After suffering a traumatic incident Nicola Rayner, the author of The Girl Before You, tried a series of therapies to help with her PTSD. Eventually, she found Emotional Freedom Technique, which helped her begin to lead a life largely free of trauma symptoms.
My life was turned upside down 14 years ago. In conversation, I refer to it as “my accident”, but it was, in fact, a violent attack which left me with two broken ankles; a taxi driver in Buenos Aires held me at gunpoint and I escaped out of the moving vehicle through the car window on a motorway. Much worse than the broken bones, though, was the post-traumatic stress disorder (PTSD) that followed.
In the months afterwards, the psychological effects of the abduction crept up on me during my physical recovery. At first the flashbacks occurred mostly when I was trying to get to sleep: I would be pulled back to the moment the driver turned around and pushed a gun into my belly, reliving it over and over again. Initially, it was something I tried to subdue with sleeping tablets, but then the panic got worse and began to extend into the daylight hours too.
I started to experience panic attacks regularly, many times a day, often triggered by activities as innocuous as cooking a meal or simply trying to leave the house. It made it very difficult to do anything and, although six months after my accident I was physically stronger and keen to return to work, psychologically I was at my lowest ebb. I was in a state of constant fury and panic. My mood swings were extreme and pins and needles prickled my limbs because I was hyperventilating so much of the time.
PTSD can be very isolating. My mum knew what I was going through and was my biggest source of support, but it wasn’t something I felt I could talk about much, even with my closest friends. Because so many people had told me how brave I was to escape and to survive, I was determined not to be seen as a victim. I was ashamed of my symptoms, and frightened by them too.
It’s as if you enter a different world where everything takes on a new meaning. I wept uncontrollably once because my paper shredder was smoking and I thought it would set the house alight; another time I punched a man at a fancy dress party because I thought he was threatening me.
After a particularly vehement argument with a stranger – someone at Citizens Advice who was actually trying to help me – I realised I needed help. I tried a couple of things, including talking therapies and massage, but my real breakthrough came when I went to see an acupuncturist who had previously treated me to when I wanted to give up smoking.
It was purely by chance, but, in addition to acupuncture, another therapy he practised was Emotional Freedom Technique (EFT). You don’t hear about it much in the media but it shares similarities with Eye Movement Desensitisation and Reprocessing (EMDR), a therapy used to treat the symptoms of trauma, which Jameela Jamil praised recently on World Mental Health Day.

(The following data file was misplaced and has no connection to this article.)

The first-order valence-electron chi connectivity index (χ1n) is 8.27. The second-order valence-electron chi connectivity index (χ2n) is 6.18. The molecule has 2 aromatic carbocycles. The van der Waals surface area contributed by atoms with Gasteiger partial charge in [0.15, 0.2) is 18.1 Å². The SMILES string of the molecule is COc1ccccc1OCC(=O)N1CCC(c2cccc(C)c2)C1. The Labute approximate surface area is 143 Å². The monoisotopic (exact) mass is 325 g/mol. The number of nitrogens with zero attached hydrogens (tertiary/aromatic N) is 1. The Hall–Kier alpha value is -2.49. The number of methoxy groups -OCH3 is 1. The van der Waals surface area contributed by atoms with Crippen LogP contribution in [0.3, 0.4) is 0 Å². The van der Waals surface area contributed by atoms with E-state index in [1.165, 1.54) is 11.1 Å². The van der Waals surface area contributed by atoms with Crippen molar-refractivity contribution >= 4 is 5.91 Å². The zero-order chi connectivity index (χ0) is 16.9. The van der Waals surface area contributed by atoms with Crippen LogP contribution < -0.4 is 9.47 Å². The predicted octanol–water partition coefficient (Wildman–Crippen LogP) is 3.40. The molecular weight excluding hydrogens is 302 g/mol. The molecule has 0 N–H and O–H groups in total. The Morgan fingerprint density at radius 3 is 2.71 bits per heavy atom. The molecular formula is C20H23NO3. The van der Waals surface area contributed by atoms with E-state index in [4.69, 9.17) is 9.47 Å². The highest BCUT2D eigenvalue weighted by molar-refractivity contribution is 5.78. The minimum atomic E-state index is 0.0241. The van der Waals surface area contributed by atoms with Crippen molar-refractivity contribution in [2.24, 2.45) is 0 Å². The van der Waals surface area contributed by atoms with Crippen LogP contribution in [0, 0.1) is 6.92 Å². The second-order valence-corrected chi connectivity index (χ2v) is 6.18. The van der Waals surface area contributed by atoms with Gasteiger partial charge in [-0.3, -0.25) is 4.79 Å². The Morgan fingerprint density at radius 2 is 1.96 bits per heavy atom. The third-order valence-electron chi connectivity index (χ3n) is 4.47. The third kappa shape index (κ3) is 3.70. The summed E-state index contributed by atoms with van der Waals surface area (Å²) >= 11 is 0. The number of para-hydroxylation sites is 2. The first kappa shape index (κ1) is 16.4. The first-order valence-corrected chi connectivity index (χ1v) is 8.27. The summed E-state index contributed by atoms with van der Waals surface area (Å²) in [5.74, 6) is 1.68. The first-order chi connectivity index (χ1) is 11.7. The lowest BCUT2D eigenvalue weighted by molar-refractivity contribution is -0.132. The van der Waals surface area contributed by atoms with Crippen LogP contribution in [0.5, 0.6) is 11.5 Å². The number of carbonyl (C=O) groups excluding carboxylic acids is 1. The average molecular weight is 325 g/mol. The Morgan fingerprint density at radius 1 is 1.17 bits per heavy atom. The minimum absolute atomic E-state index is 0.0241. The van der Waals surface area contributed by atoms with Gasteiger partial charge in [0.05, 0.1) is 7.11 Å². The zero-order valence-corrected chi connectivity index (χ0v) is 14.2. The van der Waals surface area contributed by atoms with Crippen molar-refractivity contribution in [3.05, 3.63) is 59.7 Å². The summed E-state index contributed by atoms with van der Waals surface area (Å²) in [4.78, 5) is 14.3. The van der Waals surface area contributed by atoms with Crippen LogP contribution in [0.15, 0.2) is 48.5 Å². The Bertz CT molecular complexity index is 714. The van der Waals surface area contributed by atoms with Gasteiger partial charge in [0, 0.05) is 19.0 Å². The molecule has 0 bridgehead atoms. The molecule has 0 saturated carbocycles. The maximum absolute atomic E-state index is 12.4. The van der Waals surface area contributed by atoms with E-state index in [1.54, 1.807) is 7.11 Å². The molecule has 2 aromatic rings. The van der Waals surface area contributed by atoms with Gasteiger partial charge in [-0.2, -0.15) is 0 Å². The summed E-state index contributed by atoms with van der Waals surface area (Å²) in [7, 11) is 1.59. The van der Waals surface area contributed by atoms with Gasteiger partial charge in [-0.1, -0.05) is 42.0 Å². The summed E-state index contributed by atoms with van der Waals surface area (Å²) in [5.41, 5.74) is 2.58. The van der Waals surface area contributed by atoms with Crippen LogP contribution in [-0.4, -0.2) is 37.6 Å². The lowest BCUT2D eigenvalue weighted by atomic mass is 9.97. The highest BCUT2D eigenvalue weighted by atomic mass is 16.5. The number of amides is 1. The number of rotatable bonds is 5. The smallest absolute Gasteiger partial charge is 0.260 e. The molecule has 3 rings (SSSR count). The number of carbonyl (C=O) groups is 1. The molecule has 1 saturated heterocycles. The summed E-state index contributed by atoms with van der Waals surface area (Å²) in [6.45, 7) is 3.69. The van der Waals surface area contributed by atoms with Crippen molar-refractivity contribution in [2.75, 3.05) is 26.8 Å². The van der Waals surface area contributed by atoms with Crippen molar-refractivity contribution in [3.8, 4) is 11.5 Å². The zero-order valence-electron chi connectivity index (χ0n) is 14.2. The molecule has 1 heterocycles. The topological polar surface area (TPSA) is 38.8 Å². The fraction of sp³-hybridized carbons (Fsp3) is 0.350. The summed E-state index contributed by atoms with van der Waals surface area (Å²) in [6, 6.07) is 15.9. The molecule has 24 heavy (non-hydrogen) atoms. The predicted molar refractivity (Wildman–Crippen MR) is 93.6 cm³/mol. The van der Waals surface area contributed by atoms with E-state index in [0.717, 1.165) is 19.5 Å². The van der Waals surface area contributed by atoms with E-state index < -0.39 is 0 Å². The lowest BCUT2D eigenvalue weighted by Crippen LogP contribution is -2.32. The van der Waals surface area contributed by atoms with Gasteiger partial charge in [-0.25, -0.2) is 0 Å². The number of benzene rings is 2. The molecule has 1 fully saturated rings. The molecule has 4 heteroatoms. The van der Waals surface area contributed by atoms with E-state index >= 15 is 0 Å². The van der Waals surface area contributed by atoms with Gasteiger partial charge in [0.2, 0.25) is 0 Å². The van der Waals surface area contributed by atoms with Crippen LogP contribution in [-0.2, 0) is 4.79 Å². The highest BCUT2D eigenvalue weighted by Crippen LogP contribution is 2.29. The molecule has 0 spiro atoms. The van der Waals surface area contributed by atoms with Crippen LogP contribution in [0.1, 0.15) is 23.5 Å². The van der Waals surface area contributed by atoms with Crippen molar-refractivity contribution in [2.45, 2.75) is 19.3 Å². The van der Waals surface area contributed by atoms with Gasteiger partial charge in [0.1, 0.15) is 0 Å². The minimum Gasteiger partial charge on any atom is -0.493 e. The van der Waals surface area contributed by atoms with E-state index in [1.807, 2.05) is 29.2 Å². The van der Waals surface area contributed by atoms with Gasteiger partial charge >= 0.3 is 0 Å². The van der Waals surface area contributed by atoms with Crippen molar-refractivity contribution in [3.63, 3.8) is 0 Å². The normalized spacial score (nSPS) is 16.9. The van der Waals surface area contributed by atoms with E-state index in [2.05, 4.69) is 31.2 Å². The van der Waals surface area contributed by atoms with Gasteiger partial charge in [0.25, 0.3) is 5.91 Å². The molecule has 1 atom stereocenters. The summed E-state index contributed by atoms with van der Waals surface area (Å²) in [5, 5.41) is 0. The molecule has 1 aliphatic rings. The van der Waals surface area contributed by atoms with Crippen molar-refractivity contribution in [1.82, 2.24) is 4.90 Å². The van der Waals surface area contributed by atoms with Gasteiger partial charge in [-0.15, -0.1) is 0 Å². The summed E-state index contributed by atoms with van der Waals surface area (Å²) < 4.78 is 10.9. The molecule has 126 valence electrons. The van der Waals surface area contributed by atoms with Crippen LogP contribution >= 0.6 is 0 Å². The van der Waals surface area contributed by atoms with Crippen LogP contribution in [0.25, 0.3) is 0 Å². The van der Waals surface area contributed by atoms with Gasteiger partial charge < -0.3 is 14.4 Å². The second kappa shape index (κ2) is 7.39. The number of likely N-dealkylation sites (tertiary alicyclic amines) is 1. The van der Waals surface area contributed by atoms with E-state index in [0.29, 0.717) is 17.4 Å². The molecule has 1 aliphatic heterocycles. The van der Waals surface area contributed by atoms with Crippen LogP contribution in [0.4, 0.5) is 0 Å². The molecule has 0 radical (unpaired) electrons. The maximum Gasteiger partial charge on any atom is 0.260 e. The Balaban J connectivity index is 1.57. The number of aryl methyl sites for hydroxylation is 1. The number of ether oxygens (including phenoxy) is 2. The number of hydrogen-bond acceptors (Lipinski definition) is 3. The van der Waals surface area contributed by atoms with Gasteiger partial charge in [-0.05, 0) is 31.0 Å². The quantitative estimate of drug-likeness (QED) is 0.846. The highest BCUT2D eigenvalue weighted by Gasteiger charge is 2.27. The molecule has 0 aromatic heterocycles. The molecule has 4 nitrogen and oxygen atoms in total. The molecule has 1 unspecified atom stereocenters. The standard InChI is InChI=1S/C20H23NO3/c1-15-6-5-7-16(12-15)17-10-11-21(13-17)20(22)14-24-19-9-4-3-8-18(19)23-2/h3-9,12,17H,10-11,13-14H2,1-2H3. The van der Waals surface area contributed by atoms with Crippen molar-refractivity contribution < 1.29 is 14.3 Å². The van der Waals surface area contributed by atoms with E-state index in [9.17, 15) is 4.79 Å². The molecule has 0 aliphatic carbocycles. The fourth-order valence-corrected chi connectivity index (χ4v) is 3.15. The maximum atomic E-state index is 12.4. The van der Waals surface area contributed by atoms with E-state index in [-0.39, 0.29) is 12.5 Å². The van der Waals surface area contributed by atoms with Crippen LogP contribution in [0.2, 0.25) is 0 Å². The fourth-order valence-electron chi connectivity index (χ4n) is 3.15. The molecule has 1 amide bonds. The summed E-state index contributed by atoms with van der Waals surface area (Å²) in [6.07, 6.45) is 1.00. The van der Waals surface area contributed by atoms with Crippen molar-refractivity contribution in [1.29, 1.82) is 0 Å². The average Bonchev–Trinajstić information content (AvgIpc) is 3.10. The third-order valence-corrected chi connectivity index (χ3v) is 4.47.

The actor tweeted: “This month, 6 years ago, I tried to take my own life. I’m so lucky that I survived, and went on to use EMDR to treat my severe PTSD. I urge you to hang on just a bit longer and ask for help if you need it. Because things can turn around. I promise.”
I feel similarly grateful to EFT, which removed the worst of my flashbacks almost instantaneously. The evening after the treatment, it was as if a huge weight had been lifted off me and I began to feel like myself again. I stopped hyperventilating, the pins and needles disappeared and my panic was vastly reduced. I realise there’s no guarantee that it will be the same for everyone.
Explaining how exactly EFT works is difficult. The therapist tapped acupuncture points on my face, torso and hands, and said affirmations. What seemed even weirder at the time was he asked me to move my eyes in certain ways – left then right and so on – hum Happy Birthday, count up to five, and hum Happy Birthday again.
Practitioners compare trauma to an indigestible meal – something that your system is struggling to process and that can be retriggered. EFT allows us to tune into the “disturbance” by remembering the event and to release the blocked energy, through acupressure or tapping meridian points on the body – like acupuncture with tapping.
What I found to be the most enigmatic part of the therapy is what EFT practitioners call the “9 gamut procedure” – a 10-second process in which nine actions are performed, including the eye movements and humming, while you tap continuously on one of the body’s energy points – the gamut point. The way I’ve had it explained to me is that our eye movements are linked to the way we remember things, which is why we look up when we’re being asked to retrieve a memory.
“Neuroscientists don’t know exactly why this association between traumatic memories and eye movements occurs,” explains health writer Dawson Church. “It may be linked to the ability of the brain to process a disturbing event.”
Certainly for me, the discovery of EFT was life-changing. Unlike EMDR, it’s not yet recommended by the NHS as one of three psychological therapies for PTSD (the other two are cognitive behavioural therapy and group therapy), but a study comparing EFT and EDMR recorded that both treatments produced significant therapeutic gains for sufferers of PTSD.
A slightly higher proportion of patients in the EDMR group showed improvements, but, conversely, the beauty of EFT is that you can learn how to tap and say the affirmations yourself. The process that once seemed like implausible magic to me is now an old friend in times of stress. While I’m not sure you ever fully and neatly recover from trauma – I still occasionally have panic attacks and anxiety – EFT offered the first step out of the darkness.
The Girl Before You by Nicola Rayner is out now in paperback, e-book and audiobook (Avon Books, £7.99).
Image: Joseph Paxton